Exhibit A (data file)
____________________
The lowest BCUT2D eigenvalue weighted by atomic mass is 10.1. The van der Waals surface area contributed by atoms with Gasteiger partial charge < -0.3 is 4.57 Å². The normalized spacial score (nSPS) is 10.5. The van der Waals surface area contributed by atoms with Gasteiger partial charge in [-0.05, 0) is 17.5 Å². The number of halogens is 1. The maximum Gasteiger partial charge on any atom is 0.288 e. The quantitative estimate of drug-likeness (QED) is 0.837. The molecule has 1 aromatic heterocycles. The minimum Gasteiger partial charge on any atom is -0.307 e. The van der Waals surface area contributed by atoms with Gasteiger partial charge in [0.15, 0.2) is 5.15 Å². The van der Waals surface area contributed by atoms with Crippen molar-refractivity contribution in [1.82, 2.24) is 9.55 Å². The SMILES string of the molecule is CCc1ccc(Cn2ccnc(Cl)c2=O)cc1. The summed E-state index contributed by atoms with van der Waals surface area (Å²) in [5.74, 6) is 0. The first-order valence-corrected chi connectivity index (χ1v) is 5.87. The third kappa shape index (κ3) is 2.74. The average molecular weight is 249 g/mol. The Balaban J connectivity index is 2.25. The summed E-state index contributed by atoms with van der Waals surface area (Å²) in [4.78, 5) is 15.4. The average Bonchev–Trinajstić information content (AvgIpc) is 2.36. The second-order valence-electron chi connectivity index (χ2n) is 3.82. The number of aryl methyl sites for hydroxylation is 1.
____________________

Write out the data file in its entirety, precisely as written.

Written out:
The lowest BCUT2D eigenvalue weighted by atomic mass is 10.1. The van der Waals surface area contributed by atoms with Gasteiger partial charge < -0.3 is 4.57 Å². The normalized spacial score (nSPS) is 10.5. The van der Waals surface area contributed by atoms with Gasteiger partial charge in [-0.05, 0) is 17.5 Å². The number of halogens is 1. The maximum Gasteiger partial charge on any atom is 0.288 e. The quantitative estimate of drug-likeness (QED) is 0.837. The molecule has 1 aromatic heterocycles. The minimum Gasteiger partial charge on any atom is -0.307 e. The van der Waals surface area contributed by atoms with Gasteiger partial charge in [0.15, 0.2) is 5.15 Å². The van der Waals surface area contributed by atoms with Crippen molar-refractivity contribution in [1.82, 2.24) is 9.55 Å². The SMILES string of the molecule is CCc1ccc(Cn2ccnc(Cl)c2=O)cc1. The summed E-state index contributed by atoms with van der Waals surface area (Å²) in [5.74, 6) is 0. The first-order valence-corrected chi connectivity index (χ1v) is 5.87. The third kappa shape index (κ3) is 2.74. The average molecular weight is 249 g/mol. The Balaban J connectivity index is 2.25. The summed E-state index contributed by atoms with van der Waals surface area (Å²) in [4.78, 5) is 15.4. The average Bonchev–Trinajstić information content (AvgIpc) is 2.36. The second-order valence-electron chi connectivity index (χ2n) is 3.82. The number of aryl methyl sites for hydroxylation is 1.